Obviously, I don’t very much like Congress’ latest bonus shenanigans. It is at the very least constitutionally problematic, it sets a bad precedent for other politically unpopular groups, contracts are contracts, and nothing that contains the phrase “90 percent tax” can possibly be a good idea. That said, Daniel McCarthy has a point:
The incentives created by the tax are all in the right direction: 1.) don’t continue to reward the bigwigs at AIG, Fannie, Freddie, etc.; 2.) don’t encourage talented people (if there are any) to stay with these zombie companies that already aren’t “viable” –it’s better that talented people go to companies that actually are viable; 3.) send a signal to other decrepit financial institutions that bailouts come with some personal pain (or at least deprivation of pleasure) for the receiver; and 4.) having already decided to pour billions upon billions of taxpayer dollars (or Chinese loans) down the sinkhole, at least refrain from adding insult to injury.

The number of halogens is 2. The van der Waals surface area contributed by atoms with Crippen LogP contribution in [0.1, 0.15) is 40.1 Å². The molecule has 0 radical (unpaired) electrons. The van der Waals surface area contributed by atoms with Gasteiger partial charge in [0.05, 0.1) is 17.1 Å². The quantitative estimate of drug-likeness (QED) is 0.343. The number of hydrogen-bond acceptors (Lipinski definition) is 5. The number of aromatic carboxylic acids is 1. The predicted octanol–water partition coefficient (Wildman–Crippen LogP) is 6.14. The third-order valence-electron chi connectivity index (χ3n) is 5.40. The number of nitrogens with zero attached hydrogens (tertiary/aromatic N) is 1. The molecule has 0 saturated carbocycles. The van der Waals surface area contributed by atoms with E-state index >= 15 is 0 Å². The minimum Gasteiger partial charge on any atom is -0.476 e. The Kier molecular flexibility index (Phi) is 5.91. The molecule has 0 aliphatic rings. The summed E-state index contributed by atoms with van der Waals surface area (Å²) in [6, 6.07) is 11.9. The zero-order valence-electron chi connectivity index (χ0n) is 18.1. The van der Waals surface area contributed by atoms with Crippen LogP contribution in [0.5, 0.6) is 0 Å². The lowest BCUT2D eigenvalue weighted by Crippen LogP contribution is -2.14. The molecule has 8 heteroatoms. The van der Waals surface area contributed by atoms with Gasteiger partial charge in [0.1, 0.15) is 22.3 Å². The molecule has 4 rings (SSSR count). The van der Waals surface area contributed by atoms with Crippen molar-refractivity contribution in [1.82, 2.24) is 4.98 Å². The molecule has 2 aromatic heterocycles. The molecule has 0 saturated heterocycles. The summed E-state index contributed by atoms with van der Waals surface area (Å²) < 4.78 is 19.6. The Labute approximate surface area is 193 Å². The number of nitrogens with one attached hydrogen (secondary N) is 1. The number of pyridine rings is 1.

Given the unitended consequences of government policy, I’d probably quibble with the word “all.” But neither federal bailouts nor prison sentences should be fun for the receiver.
UPDATE: A commenter below raises a fair point about financial institutions that did not want to take the TARP money.